* This week's note reviews a March 2021 report from a workshop, which set out to examine the concept of a weight set point. This is the idea that whether we gain or lose weight, we tend to gravitate back towards our previous ‘set’ weight.
* Evidence that I have reviewed previously (Franz et al 2007) and evidence presented in the workshop outputs confirmed that weight loss tends to occur (and not as much as we might expect) in the first six months and then regain occurs in the months thereafter.
* The workshop focused on four key areas: describing the weight-reduced state; understanding energy intake in this state; understanding energy expenditure in this state; and strategies to understand the weight-reduced state.
* A number of interesting observations emerged from the workshop areas of focus. Environmental and genetic factors impact the weight-reduced state. Weight loss and weight maintenance may be very different physiological states. Strategies may help with one and not the other.
* One of the workshop chairs, Dr Kevin Hall, has previously examined participants in the US "The Biggest Loser" programme. People who have lost weight with extreme calorie restriction and exercise have a sustained drop in energy needs (c. 500 calories a day) for years afterwards. This clearly does not help maintenance of weight loss.
* The workshop concluded that there is a weight set point, but workshop participants could only see this concept in the usual eat less/do more framework. This constrained thinking about ways forward.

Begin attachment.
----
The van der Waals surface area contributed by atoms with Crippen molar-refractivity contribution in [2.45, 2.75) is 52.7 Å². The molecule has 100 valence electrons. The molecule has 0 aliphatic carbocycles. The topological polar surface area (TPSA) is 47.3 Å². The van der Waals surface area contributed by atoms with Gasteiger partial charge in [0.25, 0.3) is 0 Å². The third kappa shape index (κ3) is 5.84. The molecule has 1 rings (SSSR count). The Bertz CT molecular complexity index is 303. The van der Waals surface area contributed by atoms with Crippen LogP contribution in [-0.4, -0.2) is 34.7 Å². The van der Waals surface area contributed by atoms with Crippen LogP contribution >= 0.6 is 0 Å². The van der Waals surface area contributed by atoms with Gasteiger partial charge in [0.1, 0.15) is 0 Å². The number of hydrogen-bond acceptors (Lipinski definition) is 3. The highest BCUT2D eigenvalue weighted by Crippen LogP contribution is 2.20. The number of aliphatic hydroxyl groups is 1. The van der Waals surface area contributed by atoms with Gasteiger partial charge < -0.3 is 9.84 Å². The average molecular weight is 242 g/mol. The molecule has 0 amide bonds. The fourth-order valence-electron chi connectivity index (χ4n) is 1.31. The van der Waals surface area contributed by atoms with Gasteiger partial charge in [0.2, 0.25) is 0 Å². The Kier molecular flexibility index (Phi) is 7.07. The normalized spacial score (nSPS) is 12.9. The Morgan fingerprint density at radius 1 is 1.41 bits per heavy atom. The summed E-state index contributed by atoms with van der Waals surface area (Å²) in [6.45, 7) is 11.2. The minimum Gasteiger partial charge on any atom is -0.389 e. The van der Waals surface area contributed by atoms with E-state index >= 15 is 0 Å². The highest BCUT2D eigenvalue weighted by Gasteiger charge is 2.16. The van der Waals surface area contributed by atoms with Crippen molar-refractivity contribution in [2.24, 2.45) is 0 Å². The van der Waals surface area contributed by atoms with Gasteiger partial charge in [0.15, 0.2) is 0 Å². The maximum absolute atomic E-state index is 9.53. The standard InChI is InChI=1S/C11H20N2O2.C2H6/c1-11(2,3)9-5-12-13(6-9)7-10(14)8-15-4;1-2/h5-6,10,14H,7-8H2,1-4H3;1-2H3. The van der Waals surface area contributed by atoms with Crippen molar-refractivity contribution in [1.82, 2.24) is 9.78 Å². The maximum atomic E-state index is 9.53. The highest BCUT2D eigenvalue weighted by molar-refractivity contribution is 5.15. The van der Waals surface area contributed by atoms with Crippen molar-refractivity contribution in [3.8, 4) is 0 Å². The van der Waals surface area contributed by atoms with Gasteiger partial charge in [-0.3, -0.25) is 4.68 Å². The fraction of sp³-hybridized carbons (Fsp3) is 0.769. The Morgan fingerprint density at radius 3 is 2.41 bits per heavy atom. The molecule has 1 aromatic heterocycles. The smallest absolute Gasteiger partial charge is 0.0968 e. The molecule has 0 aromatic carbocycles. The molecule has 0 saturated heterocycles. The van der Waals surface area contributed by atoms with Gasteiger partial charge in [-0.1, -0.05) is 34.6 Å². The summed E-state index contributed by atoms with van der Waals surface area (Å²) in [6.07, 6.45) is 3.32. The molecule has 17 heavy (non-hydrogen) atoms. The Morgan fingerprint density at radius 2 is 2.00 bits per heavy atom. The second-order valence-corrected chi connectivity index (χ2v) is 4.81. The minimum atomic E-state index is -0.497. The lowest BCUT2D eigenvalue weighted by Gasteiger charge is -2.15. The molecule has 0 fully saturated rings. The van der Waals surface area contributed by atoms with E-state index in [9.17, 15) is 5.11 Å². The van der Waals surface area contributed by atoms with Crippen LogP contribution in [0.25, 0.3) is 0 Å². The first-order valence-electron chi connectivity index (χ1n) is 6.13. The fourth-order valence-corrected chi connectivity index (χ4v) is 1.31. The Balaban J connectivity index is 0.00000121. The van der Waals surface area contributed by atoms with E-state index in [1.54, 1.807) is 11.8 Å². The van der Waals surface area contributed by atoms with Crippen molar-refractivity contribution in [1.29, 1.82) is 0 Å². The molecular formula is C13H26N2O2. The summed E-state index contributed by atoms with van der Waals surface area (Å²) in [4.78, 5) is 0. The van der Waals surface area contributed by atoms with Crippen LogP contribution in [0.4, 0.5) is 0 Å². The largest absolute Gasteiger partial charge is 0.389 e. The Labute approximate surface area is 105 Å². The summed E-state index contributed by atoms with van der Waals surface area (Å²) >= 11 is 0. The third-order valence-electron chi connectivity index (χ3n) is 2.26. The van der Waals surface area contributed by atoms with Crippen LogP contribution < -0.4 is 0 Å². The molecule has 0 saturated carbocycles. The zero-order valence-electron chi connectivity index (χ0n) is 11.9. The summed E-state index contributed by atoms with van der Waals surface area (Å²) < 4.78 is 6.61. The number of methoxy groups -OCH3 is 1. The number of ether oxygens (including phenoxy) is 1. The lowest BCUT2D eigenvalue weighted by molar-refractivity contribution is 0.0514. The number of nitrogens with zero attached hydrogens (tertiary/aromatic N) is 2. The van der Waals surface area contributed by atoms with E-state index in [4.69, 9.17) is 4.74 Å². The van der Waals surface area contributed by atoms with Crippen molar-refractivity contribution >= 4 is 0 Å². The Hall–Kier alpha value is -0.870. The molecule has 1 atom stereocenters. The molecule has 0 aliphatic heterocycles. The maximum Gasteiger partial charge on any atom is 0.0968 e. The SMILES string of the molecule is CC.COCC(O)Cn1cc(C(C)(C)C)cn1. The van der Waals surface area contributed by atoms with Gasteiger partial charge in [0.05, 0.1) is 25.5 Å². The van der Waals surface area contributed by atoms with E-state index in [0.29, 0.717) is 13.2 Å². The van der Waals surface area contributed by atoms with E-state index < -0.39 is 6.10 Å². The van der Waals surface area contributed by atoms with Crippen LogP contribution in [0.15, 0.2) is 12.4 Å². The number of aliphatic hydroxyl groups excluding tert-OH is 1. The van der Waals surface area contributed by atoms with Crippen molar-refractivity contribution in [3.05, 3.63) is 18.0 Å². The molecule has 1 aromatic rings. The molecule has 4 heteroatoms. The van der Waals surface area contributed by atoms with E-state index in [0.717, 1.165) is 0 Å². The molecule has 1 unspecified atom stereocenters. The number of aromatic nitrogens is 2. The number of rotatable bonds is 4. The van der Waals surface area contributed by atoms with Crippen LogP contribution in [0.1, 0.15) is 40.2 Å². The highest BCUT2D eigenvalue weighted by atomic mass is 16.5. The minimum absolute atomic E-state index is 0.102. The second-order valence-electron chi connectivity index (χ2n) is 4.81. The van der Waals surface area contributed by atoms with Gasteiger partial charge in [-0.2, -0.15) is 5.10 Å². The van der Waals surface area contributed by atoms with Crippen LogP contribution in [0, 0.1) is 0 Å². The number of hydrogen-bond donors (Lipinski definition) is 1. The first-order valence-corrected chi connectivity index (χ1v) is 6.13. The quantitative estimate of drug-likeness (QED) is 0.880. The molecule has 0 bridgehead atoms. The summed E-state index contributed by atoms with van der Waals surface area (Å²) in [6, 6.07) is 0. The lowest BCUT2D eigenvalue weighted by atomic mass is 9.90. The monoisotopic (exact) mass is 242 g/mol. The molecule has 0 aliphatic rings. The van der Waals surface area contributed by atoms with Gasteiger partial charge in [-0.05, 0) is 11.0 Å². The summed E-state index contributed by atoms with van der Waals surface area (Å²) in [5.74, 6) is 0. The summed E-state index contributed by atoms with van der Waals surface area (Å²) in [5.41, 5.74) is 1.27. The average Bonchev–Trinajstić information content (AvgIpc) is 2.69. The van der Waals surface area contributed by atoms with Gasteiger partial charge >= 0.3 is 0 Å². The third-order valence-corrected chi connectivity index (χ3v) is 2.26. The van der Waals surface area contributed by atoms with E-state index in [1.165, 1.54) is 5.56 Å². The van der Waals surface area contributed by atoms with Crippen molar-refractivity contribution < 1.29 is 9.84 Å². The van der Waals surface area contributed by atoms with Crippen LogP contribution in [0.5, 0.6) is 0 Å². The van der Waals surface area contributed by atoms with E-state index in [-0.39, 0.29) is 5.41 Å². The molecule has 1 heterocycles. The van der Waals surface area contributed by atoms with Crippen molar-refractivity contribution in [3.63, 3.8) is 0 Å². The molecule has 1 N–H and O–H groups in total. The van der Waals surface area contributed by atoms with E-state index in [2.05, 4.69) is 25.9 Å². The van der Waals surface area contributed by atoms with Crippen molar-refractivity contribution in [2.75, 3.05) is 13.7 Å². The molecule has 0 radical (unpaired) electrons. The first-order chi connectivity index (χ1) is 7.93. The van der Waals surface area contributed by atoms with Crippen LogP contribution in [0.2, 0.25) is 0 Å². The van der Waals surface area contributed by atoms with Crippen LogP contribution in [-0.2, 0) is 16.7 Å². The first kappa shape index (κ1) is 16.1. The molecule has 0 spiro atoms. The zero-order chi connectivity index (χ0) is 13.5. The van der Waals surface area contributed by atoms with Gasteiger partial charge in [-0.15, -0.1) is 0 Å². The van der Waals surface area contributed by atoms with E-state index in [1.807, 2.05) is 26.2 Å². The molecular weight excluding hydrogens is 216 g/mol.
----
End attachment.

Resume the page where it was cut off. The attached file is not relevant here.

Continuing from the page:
* The evidence from The Minnesota Starvation Experiment to The Biggest Loser is that weight tends to be lost for approximately six months and then regains starts. The evidence from such studies suggests that calorie deficits become intolerable and unsustainable, but the person then needs to maintain substantially lower intake to avoid regain and this is also intolerable.
* These conclusions would be very discouraging for a would-be dieter, but we should remember that this is all for calorie deficit dieting. We can avoid the known harms from eat less/do more by not doing this. There are ways to lose weight and keep it off, but the evidence suggests that setting out to eat less/do more is not one of them.
The rest of this article is available to site members, who get access to all articles plus a weekly newsletter.
To continue reading, please login below or sign up for a membership. Thank you.